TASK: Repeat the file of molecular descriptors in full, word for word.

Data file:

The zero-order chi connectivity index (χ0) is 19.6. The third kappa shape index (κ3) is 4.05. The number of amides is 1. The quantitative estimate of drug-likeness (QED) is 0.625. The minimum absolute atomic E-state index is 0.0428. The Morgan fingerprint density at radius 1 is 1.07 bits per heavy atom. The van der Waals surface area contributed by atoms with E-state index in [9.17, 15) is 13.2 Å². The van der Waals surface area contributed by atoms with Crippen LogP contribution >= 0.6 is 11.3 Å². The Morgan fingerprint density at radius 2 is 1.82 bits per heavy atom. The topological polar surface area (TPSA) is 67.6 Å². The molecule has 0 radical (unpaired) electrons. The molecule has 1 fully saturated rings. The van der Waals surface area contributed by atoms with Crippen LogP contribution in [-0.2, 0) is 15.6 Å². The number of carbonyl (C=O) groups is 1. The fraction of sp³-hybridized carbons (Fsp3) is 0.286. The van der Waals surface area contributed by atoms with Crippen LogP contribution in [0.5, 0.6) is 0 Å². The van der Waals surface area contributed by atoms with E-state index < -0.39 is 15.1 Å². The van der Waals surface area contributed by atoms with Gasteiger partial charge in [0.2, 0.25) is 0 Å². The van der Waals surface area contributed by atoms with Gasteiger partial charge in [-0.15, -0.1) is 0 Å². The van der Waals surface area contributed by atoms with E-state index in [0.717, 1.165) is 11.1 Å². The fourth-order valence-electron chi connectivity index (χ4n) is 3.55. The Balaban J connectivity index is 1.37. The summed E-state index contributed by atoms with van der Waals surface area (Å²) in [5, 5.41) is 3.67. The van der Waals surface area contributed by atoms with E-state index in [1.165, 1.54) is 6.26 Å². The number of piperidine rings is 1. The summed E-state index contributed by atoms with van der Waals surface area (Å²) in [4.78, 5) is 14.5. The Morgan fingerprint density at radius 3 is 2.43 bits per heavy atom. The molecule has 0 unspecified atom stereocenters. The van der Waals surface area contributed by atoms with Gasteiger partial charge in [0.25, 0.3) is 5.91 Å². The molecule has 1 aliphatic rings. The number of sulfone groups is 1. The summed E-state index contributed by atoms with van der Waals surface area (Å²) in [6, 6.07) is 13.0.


The zero-order chi connectivity index (χ0) is 19.6. The third kappa shape index (κ3) is 4.05. The number of amides is 1. The quantitative estimate of drug-likeness (QED) is 0.625. The minimum absolute atomic E-state index is 0.0428. The Morgan fingerprint density at radius 1 is 1.07 bits per heavy atom. The van der Waals surface area contributed by atoms with E-state index in [9.17, 15) is 13.2 Å². The van der Waals surface area contributed by atoms with Crippen LogP contribution >= 0.6 is 11.3 Å². The Morgan fingerprint density at radius 2 is 1.82 bits per heavy atom. The topological polar surface area (TPSA) is 67.6 Å². The molecule has 0 radical (unpaired) electrons. The molecule has 1 fully saturated rings. The van der Waals surface area contributed by atoms with Crippen LogP contribution in [-0.2, 0) is 15.6 Å². The number of carbonyl (C=O) groups is 1. The fraction of sp³-hybridized carbons (Fsp3) is 0.286. The van der Waals surface area contributed by atoms with Crippen LogP contribution in [0.5, 0.6) is 0 Å². The van der Waals surface area contributed by atoms with E-state index < -0.39 is 15.1 Å². The van der Waals surface area contributed by atoms with Gasteiger partial charge in [0.2, 0.25) is 0 Å². The van der Waals surface area contributed by atoms with Gasteiger partial charge in [-0.15, -0.1) is 0 Å². The van der Waals surface area contributed by atoms with E-state index in [0.717, 1.165) is 11.1 Å². The fourth-order valence-electron chi connectivity index (χ4n) is 3.55. The Balaban J connectivity index is 1.37. The summed E-state index contributed by atoms with van der Waals surface area (Å²) in [5, 5.41) is 3.67. The van der Waals surface area contributed by atoms with E-state index in [1.165, 1.54) is 6.26 Å². The number of piperidine rings is 1. The summed E-state index contributed by atoms with van der Waals surface area (Å²) in [4.78, 5) is 14.5. The Morgan fingerprint density at radius 3 is 2.43 bits per heavy atom. The molecule has 0 unspecified atom stereocenters. The van der Waals surface area contributed by atoms with Gasteiger partial charge in [0.25, 0.3) is 5.91 Å². The molecule has 1 aliphatic rings. The number of sulfone groups is 1. The summed E-state index contributed by atoms with van der Waals surface area (Å²) in [6, 6.07) is 13.0.